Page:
Now, her family is considering a chilling question: Did a former nurse who has confessed to killing up to 40 patients in New Jersey and Pennsylvania have anything to do with making her ill?
Scores of others families are beset by similar fears.
"My sisters and I brought her into a medical facility believing it was best for her," said Klimko's daughter, Mary Ann Jones. "My worst fear is that something bad might have been done while she was in there that we had no control over."
The nurse, Charles Cullen, was working at the critical care unit of Somerset Medical Center in Somerville, N.J. at the time Klimko was being treated there.
The medication coursing through the 76-year-old woman's system was digoxin - the same drug Cullen allegedly used to kill a Roman Catholic Church official, who died June 28 at Somerset.
Klimko was called back to the hospital twice after test results turned up high levels of digoxin. She died Oct. 26 of congestive heart disease, at home.
Jones, 41, said that when she read about Cullen, "I just wanted to let them know that I wanted her file opened and investigated."
"It just sounded a little suspicious to me," she said.
Somerset County authorities are looking into Klimko's death. The county prosecutor's office has had more than two dozen inquiries about former patients in the hospital since the Cullen story broke.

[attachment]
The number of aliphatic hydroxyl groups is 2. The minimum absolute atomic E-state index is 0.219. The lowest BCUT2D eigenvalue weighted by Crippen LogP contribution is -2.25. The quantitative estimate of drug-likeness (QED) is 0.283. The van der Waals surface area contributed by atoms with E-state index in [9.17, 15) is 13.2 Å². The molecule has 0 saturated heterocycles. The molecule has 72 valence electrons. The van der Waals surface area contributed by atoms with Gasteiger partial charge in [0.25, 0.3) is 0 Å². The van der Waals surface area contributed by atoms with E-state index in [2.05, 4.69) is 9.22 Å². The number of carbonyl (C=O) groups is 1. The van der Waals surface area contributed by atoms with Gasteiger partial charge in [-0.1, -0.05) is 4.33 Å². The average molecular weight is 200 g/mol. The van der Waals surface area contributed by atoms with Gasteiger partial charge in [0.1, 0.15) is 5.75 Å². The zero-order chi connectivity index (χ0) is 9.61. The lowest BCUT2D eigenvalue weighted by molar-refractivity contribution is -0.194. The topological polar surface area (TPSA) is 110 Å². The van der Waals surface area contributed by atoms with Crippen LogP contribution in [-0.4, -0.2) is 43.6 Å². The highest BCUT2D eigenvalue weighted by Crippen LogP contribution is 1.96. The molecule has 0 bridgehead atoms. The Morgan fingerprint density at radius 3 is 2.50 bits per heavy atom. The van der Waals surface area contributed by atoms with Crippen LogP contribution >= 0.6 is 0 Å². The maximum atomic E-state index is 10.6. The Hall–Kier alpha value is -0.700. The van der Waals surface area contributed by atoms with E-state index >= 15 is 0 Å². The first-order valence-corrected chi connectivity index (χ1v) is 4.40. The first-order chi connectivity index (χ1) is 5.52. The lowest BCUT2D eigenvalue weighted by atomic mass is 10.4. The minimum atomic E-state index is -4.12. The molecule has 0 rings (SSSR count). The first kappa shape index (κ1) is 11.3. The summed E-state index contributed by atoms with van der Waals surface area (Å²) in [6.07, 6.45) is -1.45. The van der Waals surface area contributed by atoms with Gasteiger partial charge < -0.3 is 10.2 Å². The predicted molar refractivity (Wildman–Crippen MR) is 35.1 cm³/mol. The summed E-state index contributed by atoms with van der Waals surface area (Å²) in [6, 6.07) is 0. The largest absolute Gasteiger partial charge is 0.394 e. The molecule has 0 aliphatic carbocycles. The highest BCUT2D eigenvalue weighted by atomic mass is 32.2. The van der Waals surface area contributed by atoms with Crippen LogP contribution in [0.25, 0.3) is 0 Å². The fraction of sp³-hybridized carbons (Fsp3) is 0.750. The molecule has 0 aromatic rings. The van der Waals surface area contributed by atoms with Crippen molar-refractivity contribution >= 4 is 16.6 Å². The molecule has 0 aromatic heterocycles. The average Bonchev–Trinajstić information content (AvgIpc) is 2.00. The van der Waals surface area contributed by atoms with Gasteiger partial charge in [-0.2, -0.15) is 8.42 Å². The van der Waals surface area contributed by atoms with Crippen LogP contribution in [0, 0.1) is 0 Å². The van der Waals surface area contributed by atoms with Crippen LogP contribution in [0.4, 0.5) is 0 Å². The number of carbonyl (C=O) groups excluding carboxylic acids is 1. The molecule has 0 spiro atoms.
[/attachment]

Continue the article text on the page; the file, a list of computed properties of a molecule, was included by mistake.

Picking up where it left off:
Cullen, 43, is charged with killing Roman Catholic priest Florian J. Gall and attempting to kill another patient at Somerset Medical Center. He is being held on $1 million bail.
Authorities are reviewing patient records, trying to evaluate Cullen's claims that he administered fatal overdoses of heart medication to seriously ill patients to put them out of their misery.
He worked at nine hospitals and a nursing home over a 16-year career.
Dr. William Cors, chief medical officer at Somerset Medical Center, said he understands the families' concerns.
"I truly, truly empathize with that," he said.
Hunterdon Medical Center, in Raritan Township, N.J., has set up a hotline for people concerned their loved ones may have come in contact with Cullen there between 1994 and 1996.
At St. Luke's Hospital in Bethlehem, Pa., where Cullen worked for two years, about 10 calls had come in by late Tuesday, the day after the allegations were made public, spokeswoman Susan Schantz said.
"We want people to be able to talk with us. If you're asking me whether we've been besieged by calls, the answer is no. Not yet," Schantz said.
By John Curran